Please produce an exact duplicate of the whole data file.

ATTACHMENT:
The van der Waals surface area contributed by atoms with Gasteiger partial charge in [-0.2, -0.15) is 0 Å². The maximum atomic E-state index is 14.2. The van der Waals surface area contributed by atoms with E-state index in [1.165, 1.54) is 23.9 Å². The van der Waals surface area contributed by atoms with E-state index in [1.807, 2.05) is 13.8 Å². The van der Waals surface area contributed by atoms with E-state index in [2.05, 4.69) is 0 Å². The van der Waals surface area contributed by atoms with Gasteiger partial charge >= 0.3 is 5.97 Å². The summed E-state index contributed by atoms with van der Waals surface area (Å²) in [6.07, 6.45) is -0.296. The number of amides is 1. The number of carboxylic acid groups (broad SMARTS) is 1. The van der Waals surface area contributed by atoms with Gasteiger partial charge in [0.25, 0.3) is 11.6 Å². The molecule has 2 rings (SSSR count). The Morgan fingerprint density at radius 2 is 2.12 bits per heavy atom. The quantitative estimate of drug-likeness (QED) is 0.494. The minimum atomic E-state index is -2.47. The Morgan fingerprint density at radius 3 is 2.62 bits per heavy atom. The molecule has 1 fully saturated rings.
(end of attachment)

The van der Waals surface area contributed by atoms with Gasteiger partial charge in [-0.2, -0.15) is 0 Å². The maximum atomic E-state index is 14.2. The van der Waals surface area contributed by atoms with E-state index in [1.165, 1.54) is 23.9 Å². The van der Waals surface area contributed by atoms with E-state index in [1.807, 2.05) is 13.8 Å². The van der Waals surface area contributed by atoms with E-state index in [2.05, 4.69) is 0 Å². The van der Waals surface area contributed by atoms with Gasteiger partial charge >= 0.3 is 5.97 Å². The summed E-state index contributed by atoms with van der Waals surface area (Å²) in [6.07, 6.45) is -0.296. The number of amides is 1. The number of carboxylic acid groups (broad SMARTS) is 1. The van der Waals surface area contributed by atoms with Gasteiger partial charge in [0.25, 0.3) is 11.6 Å². The molecule has 2 rings (SSSR count). The Morgan fingerprint density at radius 2 is 2.12 bits per heavy atom. The quantitative estimate of drug-likeness (QED) is 0.494. The minimum atomic E-state index is -2.47. The Morgan fingerprint density at radius 3 is 2.62 bits per heavy atom. The molecule has 1 fully saturated rings.